The care watchdog is failing to order urgent inspections of care homes, despite coroners warning that urgent action must be taken to prevent further deaths of the disabled and older people who live there, an NHS whistleblower has found.Coroners publish Prevention of Future Deaths (PFD) reports after holding inquests in which they have concluded that organisations – such as residential and nursing homes – or individuals need to change procedures or policies to prevent further similar deaths.Concerns were first raised by The Independent in September 2015, which revealed that in more than half of the more than 20 cases in which coroners had written PFD reports following deaths in care homes, those reports had failed to trigger Care Quality Commission (CQC) inspections.But Dr Minh Alexander (pictured), an NHS whistleblower and former consultant psychiatrist, has updated that research and says her findings show that CQC is still failing to act on PFD reports, despite it promising last year that it would improve.David Behan, CQC’s chief executive, said last year that he was “not going to defend the indefensible” and that the commission had “more to do” in responding to PFD reports, while promising that any concerns raised in PFDs would in future be “effectively logged, analysed, managed and reviewed”.But Alexander has looked at 66 PFD reports on care home deaths since July 2013 and says they show that CQ is still failing to act.She says that CQC has failed to inspect 18 of those homes after the reports were published.Among concerns raised by the coroners were poor training, insufficient staffing, people being placed in homes that were incapable of meeting their complex needs, and safeguarding failures.For homes that were eventually inspected by CQC following a PFD report, it often took more than a year for those inspections to take place, and in one case more than two years.The commission appears to have taken more than a year to inspect a care home after a PFD report in 10 cases, and in another 10 is still yet to carry out an inspection more than a year after the PFD report was published.Even in those cases where inspections did take place after a death, but before a PFD report was written – with CQC acting before it was notified of concerns by a coroner – there were still many lengthy delays, says Alexander.Of the more than 50 care homes inspected following deaths that led to a coroner’s PFD report, it took an average of seven months before the watchdog carried out an inspection, says Alexander.Most inspection reports failed to even mention the deaths or the PFD reports, she said.Alexander told Disability News Service (DNS) that she believed the commission was contributing to suppressing the truth about the state of public services.She said: “As I see it, the CQC is a political device to allow Department of Health deniability, and for selling a political story of tough regulation and government action on care quality, whilst hiding the truth about the destruction of public services.”She added: “It seems to me that after last year’s embarrassment, CQC improved a bit in its handling of new coroners’ warnings (but was still a bit slow and variable) but it didn’t bother to check and act on the older cases that had been neglected.“It’s a fly-by-night operation that concentrates on how it looks, and doesn’t bother too much if it thinks no-one can see.”She said the CQC’s “floundering” response to her concerns – after they were forwarded to the commission’s press office by DNS – suggested that it was not familiar with the data and “has not kept its promise a year ago to proactively collate, track and analyse coroners’ warnings”.She said: “The continued variability in intervals between PFDs and subsequent inspections also suggests CQC still does not effectively coordinate its responses to coroners’ intelligence.“This is two years after it claimed it had arranged to receive all coroners’ reports from health and care settings.”Alexander added: “The CQC often tries to wriggle out of hot water by saying that it is ‘learning by doing’, etc, but it is a multi-million pound business from which we should reasonably expect more professionalism.”She has now written to both the Commons health and public accounts select committees, with details of her research, hoping that MPs will hold the watchdog to account when they next question its senior figures.In her email, she criticised CQC’s “seven years of failure” since its launch in 2009, and said that its approach “does not work, is not safe and is poor value for money”.When asked to comment on Dr Alexander’s figures, the commission released the following statement from its chief inspector of adult social care, Andrea Sutcliffe, who said: “The Care Quality Commission is committed to using information from coroners to support our work in making sure health and social care services provide people with safe, effective, compassionate and high-quality care and holding providers appropriately to account.“We have previously acknowledged that our handling of reports from coroners has not been sufficiently effective which is why we carried out an internal review in 2014, introduced new procedures in 2015 and established a formal agreement with the Coroner’s Society in November 2015. “I believe that we are now much better at making the right decisions at the right time so we respond to risks robustly and in a timely fashion.“In particular, I do not expect inspectors to wait for risks to be identified at inquests, which may happen some time after the death of somebody using a service, but to respond proactively and appropriately when we are first notified.“Our response may include an inspection, but it may also include following up on action we have already required the provider to take. “We are also looking to improve our own practice, for example, we are planning to introduce standard wording in our reports to outline the reason for the inspection, including when this is in response to information from the coroner.“Everyone using care services deserves to experience great care and to know they are safe. As the regulator we are determined to do our part to make this a reality.”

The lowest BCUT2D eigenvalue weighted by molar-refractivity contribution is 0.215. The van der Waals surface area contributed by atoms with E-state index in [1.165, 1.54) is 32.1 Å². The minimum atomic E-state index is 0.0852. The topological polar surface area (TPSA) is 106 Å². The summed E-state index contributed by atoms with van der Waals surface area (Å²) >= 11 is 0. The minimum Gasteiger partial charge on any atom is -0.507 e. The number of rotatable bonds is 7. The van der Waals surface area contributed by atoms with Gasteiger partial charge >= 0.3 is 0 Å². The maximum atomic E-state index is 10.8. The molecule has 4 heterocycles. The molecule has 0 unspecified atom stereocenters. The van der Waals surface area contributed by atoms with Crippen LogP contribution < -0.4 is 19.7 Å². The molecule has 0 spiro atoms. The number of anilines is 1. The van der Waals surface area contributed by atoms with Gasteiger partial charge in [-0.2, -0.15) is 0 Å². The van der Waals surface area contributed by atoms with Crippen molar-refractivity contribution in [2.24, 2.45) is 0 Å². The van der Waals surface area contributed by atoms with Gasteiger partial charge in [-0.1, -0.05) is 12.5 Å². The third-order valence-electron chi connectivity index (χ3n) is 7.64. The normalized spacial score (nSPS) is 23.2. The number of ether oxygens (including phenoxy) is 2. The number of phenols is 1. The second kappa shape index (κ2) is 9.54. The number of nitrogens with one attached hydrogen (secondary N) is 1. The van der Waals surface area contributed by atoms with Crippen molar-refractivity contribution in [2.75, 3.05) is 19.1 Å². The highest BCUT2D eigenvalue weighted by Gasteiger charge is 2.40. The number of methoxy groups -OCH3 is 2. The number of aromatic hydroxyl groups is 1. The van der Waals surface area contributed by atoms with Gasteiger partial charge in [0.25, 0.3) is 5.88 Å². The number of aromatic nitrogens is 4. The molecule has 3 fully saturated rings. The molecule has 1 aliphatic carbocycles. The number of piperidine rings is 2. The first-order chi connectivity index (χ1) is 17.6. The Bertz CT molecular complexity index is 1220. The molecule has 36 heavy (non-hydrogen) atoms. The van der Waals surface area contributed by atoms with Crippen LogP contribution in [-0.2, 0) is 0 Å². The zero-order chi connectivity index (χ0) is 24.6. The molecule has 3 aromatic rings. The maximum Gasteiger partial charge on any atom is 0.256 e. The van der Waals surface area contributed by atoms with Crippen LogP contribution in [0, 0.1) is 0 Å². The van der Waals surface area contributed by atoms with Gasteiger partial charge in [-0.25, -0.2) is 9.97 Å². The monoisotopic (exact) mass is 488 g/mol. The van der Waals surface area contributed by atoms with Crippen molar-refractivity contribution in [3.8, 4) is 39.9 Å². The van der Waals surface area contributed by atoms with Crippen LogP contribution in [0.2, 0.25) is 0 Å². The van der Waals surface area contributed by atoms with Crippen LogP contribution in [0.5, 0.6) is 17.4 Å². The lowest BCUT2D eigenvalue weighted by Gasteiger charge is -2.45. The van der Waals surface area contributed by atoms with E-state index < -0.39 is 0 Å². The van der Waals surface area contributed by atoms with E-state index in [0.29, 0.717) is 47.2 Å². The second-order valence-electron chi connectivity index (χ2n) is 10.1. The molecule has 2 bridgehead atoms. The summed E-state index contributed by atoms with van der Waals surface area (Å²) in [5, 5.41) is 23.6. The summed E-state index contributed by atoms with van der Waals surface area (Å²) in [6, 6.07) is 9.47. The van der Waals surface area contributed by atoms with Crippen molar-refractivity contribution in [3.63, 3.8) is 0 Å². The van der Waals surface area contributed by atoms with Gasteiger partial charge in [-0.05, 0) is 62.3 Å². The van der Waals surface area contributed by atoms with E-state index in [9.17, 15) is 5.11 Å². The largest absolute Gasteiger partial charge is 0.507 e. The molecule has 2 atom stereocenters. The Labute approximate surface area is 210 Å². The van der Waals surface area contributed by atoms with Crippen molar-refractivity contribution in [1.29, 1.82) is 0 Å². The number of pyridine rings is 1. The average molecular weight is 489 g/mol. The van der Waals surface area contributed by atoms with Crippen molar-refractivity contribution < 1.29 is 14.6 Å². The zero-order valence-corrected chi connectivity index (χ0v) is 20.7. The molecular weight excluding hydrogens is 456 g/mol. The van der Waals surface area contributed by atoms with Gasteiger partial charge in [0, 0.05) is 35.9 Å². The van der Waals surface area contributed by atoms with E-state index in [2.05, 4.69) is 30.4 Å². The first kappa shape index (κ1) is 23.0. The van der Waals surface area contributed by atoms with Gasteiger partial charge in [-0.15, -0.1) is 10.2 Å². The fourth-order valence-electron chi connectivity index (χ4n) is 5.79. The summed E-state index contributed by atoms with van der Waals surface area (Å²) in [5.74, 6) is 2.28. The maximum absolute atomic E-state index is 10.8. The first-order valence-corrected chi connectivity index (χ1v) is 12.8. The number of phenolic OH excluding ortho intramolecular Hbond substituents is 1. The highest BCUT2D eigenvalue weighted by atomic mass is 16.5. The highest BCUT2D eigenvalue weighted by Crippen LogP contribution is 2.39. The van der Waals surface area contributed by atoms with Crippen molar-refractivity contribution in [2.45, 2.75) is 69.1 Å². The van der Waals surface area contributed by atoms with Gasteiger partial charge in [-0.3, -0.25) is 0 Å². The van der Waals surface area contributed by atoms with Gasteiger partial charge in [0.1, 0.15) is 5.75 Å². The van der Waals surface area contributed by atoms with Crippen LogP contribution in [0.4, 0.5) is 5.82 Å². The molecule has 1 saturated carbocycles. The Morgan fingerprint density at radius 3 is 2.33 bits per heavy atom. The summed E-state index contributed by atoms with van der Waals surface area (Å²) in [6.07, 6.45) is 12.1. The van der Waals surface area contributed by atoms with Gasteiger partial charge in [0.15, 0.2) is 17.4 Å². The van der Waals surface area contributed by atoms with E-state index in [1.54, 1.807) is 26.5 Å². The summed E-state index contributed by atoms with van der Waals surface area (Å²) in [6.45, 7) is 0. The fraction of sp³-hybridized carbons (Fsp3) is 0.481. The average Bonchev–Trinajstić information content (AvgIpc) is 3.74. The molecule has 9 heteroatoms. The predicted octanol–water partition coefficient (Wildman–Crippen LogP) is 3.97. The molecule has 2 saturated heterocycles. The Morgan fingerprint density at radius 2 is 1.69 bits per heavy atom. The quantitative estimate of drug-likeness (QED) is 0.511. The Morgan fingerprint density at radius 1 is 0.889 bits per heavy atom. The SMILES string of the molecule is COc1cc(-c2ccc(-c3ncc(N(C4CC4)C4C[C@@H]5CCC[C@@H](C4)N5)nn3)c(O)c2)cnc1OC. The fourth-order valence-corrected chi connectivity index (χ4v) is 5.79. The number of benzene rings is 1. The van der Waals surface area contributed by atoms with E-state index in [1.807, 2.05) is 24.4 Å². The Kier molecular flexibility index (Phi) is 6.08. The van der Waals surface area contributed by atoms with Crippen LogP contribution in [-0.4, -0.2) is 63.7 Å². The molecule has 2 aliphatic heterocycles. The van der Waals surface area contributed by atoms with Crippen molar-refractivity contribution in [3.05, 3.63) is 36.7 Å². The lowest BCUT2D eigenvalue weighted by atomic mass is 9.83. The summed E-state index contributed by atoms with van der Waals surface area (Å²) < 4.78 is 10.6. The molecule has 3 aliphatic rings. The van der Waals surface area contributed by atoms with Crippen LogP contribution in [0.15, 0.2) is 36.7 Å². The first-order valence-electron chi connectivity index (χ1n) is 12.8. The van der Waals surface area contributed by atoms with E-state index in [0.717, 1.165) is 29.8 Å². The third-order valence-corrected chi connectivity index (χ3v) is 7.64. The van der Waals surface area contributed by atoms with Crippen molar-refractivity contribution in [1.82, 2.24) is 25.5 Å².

0% The story showed a picture of Nieto smiling, to which Morse commented: “Smiling. Ugh how about burning down his house and tazing his friend who pressed charges.”The comment likely referred to an incident in which Nieto allegedly torched a book inside his own home and tazed a childhood friend, as documented in a February 2015 report by the District Attorney investigating the shooting. But community members and the victim’s family called the content and timing of Morse’s comment highly inappropriate.The Office of Citizens Complaints agreed.“The allegation of conduct reflecting discredit on the department against a police officer for behaving inappropriately or and making making inappropriate comments is sustained,” read a letter sent by Joyce Hicks, the executive director of the office, and posted to Facebook by Benjamin Bac Sierra, a principal advocate for Nieto.The complaint has been transmitted to San Francisco’s police chief for review. “This is right after the news that Nieto’s parents received,” said Oscar Salinas, an activist with the Amor for Alex Coalition, in reference to the conclusion of a week-long civil trial that exonerated the officers of wrongdoing. Anger over the comment prompted Father Richard Smith, vicar at Episcopal Church of St. John the Evangelist at 15th and Julian streets and an activist for police accountability, to file an official complaint with the agency immediately after the trial. “They need to take into account the context,” said Smith about Morse’s ongoing investigation by the agency. “I sat with the Nietos in the hallways outside the courtroom when the medical examiner was showing photographs of Alex’s body mutilated by bullets. I know how traumatized they were – this [comment] opened up an old wound for them and many of us in the community.”On December 6, the agency, tasked with overseeing police misconduct and civilian complaints against officers, agreed with the complaint that Smith had filed nine months earlier. Smith, who has been in contact with the investigator on the case, said that he is “cautiously optimistic” that disciplinary action will be taken against Morse.The coalition and Nieto’s parents failed to get the District Attorney’s office to file criminal charges against the officers and in March of this year lost a civil lawsuit against the officers. The post appeared on the day the trial ended. “Somebody in the community took a quick snapshot of [the Facebook comment] and it spread like wildfire,” said Salinas. He said of group of Nieto supporters was notified of the post at a debriefing meeting held at the Mission Cultural Center for Latino Arts the night after the civil trial end.“It’s a shame it didn’t come out sooner because it would have revealed to jury what kind of person we are dealing with – [an officer] who lacks basic compassion as a human being,” said Smith.Still, as the police department is in the midst of major reforms, Smith said that the agency’s response to his complaint is a step in the right direction in ensuring police accountability to the public. “I’m beginning to see a thaw in the system.”Smith said that he was informed that pending review by Interim Police Chief Toney Chaplin, the complaint will move in front of the Police Commission, a seven-member civilian panel that acts as the police department’s disciplinary body.Salinas said that giving credence and resolve to the community’s complaints against officers is the agency’s job, and that pressure in the wake of recent police shootings may have moved the agency to take action against Morse. On Tuesday, the city also approved a memorial for Nieto, which activists have long been advocating for. “Between the Alex Nieto movement and all other coalitions, including the Frisco Five that really put pressure on the city and a huge spotlight on the OCC, we are hoping that now they have cleared their minds and are saying, ‘You know what, there’s something wrong here,” he said. Traduccion en español aquí.A city investigation has found that a San Francisco police officer involved in the fatal shooting of Alex Nieto made inappropriate comments on social media in reference to the deceased and may face disciplinary action. The Office of Citizens Complaints found that Roger Morse, one of the police officers who shot and killed Nieto in 2014, acted inappropriately when he commented on a news story posted on Facebook in reference to the slain man.On March 10, hours after a jury cleared Morse and three other officers of using excessive force in the March 2014 shooting that killed 28-year-old Nieto – a security guard who was armed with a taser when police confronted him on top of Bernal Hill – Morse took to Facebook to express his views in response to a news story about the verdict. Tags: alex nieto • District Attorney • police • police shooting Share this: FacebookTwitterRedditemail,0%